Hana’s Suitcase by Emil Sher: Based on the original story by Karen Levine, the piece centers around a young girl during World War II and takes us to Europe, Japan, and Canada. This professional staging was produced by The Institute for Holocaust Education (Omaha) in cooperation with The Omaha Theater Company. It was performed at the Jewish Community Center Theater in Omaha, NE. Hana’s Suitcase utilized rear screen projection. I wanted to push the technology so it would provide not only setting, but also movement, tension, and enhancement of the narrative. The script states that the other prisoners in concentration camps are to appear on stage, “like faceless almost ghostly figures.” I chose, however, to show their faces to portray them not as ghosts but as real people with stories to tell. I asked the scene designer to create a stark, unit set that focused the audience on the characters and their isolated, empty world. Over the course of two weeks, 7,000 students saw the show in school-based performances. These students also participated in pre- and post-performance workshops.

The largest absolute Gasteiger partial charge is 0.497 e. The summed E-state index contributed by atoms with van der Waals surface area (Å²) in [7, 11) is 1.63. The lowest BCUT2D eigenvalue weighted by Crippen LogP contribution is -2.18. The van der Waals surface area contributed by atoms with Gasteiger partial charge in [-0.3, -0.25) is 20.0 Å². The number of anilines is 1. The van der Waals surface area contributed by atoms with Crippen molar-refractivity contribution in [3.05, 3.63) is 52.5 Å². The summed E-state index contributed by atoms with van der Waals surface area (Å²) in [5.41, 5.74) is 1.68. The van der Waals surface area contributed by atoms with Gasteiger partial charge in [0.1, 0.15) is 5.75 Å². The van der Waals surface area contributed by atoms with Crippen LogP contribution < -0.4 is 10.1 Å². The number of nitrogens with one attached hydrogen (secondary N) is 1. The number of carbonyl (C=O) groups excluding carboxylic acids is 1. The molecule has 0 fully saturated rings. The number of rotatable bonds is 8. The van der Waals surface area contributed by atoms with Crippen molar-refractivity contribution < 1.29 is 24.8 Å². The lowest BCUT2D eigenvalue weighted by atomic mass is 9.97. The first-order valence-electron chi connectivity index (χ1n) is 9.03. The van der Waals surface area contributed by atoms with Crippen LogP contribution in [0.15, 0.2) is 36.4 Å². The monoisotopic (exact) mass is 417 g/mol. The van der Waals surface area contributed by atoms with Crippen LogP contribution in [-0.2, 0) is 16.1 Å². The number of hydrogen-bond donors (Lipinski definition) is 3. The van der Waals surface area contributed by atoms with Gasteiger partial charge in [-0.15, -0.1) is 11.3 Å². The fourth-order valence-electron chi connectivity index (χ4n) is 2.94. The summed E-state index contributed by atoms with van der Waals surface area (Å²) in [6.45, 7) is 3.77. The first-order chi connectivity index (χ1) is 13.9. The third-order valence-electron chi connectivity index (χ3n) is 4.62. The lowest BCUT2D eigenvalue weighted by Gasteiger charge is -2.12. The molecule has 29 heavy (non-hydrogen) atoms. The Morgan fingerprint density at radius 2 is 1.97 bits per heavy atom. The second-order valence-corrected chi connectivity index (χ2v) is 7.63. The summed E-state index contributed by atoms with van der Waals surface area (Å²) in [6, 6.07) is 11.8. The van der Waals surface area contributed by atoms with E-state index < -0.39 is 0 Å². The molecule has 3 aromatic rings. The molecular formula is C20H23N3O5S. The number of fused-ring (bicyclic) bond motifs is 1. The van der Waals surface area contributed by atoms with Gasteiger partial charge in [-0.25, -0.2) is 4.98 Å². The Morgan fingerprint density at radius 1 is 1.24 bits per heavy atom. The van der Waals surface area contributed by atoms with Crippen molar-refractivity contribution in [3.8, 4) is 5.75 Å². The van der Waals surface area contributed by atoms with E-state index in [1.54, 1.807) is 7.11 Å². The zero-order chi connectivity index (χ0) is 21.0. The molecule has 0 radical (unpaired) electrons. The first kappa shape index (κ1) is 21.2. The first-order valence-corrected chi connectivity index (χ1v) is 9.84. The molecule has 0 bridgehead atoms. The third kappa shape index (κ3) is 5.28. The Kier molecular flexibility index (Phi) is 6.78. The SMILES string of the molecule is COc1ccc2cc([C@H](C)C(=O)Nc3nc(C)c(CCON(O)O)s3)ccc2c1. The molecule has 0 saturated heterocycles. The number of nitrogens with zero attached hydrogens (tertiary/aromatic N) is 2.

The Secret Life of Girls by Linda Daugherty: Following up the success of Hana’s Suitcase, I was contacted by the regional office of the Anti-Defamation League to direct a production that specifically focused on the issue of Cyber Bullying. This time, the script called for us to use rear screen projection to illustrate that technology, if used inappropriately, can destroy lives. In Secret Life we used a rear screen to simulate sites like Facebook and Google Chat. I felt a strong need for age-appropriate and ethnically diverse casting, and I spent a year and a half visiting different educational institutions. The end result was a rich ensemble of confident young women. Fifteen thousand students saw this show for free. Each of them participated in theater engagement workshops along with digital citizenship training prior to and after seeing the play.